For anyone interested in the cultural and historical origins of our modern worship practices, this book will be fascinating.
For anyone interested in learning how to connect with God genuinely, and how to worship communally in the way the earliest Christians did, this book may rock your world.
As an initial comment, thanks to my new friends at sustainabletraditions.com for making me aware of this book. For anyone who adheres to the values I often write about on this blog, I highly recommend joining that on-line community, from which I expect great things will come.
The authors of Pagan Christianity are involved in the “house church” movement, and advocate returning to a more 1st Century style of worship. They make compelling arguments against many of the practices of our modern churches, such as paid clergy, sermons, choirs/praise bands, tithing, dressing up, fancy buildings with mortgages on them, etc. They spare no sacred cows.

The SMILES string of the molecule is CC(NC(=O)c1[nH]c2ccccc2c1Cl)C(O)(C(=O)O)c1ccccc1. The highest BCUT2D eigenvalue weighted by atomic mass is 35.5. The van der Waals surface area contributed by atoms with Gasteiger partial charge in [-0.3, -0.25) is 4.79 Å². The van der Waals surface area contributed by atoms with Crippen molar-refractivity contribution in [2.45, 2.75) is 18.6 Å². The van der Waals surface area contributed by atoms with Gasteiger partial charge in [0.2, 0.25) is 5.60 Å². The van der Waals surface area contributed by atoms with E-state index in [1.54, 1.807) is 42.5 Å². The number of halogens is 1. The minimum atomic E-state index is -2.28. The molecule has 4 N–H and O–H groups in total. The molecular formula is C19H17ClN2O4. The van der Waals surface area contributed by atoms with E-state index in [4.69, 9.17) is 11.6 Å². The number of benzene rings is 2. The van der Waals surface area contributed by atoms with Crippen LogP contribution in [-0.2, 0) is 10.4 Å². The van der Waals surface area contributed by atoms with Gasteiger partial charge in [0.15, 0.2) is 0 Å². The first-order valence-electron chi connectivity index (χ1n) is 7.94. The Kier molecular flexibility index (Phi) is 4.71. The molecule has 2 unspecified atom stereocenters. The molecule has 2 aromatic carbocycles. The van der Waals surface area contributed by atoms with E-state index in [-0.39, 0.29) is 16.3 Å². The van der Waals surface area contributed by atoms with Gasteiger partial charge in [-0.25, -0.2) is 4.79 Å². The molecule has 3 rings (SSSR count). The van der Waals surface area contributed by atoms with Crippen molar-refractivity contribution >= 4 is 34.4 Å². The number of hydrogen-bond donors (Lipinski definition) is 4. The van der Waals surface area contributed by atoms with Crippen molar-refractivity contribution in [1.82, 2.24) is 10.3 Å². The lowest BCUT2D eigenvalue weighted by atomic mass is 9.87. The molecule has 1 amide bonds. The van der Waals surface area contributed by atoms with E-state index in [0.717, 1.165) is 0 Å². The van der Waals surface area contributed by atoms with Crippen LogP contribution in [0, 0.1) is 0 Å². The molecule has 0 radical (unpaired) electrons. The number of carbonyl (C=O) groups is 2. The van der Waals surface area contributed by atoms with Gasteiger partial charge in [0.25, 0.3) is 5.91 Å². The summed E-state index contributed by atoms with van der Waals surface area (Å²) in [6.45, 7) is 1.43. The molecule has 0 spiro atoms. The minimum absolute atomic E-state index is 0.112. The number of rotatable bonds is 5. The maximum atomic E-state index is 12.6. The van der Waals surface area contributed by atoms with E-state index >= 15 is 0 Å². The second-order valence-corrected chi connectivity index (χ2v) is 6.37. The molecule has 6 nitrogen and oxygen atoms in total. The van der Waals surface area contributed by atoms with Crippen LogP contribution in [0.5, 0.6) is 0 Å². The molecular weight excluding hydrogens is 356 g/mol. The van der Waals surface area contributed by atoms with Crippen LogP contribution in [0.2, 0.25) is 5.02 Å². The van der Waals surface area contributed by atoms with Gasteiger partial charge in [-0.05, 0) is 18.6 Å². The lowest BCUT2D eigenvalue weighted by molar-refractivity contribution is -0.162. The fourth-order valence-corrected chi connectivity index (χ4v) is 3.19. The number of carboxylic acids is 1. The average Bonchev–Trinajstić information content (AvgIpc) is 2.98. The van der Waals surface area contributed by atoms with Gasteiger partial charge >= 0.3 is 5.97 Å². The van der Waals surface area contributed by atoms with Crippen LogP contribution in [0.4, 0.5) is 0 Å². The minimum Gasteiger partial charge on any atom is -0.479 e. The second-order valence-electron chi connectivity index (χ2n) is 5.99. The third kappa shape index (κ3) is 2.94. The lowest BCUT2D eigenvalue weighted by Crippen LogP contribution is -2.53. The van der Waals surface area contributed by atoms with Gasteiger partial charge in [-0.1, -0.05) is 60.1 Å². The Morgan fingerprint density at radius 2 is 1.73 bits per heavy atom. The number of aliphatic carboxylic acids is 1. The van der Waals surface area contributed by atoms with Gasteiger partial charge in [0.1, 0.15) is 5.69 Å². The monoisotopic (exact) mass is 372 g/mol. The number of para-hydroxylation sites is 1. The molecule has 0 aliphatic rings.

While I don’t agree with all their conclusions, and while I’m not ready to give up my church–where despite our human flaws great things continue to happen and lives continue to be transformed–this book did give me a hunger for the type of worship community shared by the earliest Christians. I’m still trying to figure out what to do about that. (By the way, the authors would recoil at the use of the word “church” to describe an institution or a building).
I’ve heard that Andy Stanley has said something like, “The problem with going back to a 1st Century style of worship is that we don’t live in the 1st Century.” True, that. But we don’t live in the sixteenth century either. We don’t even live in the 20th Century anymore. The ideas in this book are challenging, and worthy of very serious discussion.
I’m hopeful that we can develop a house church community of our own–which will be no easy task in our part of the world. I’d love to hear from anyone with thoughts on how to do that.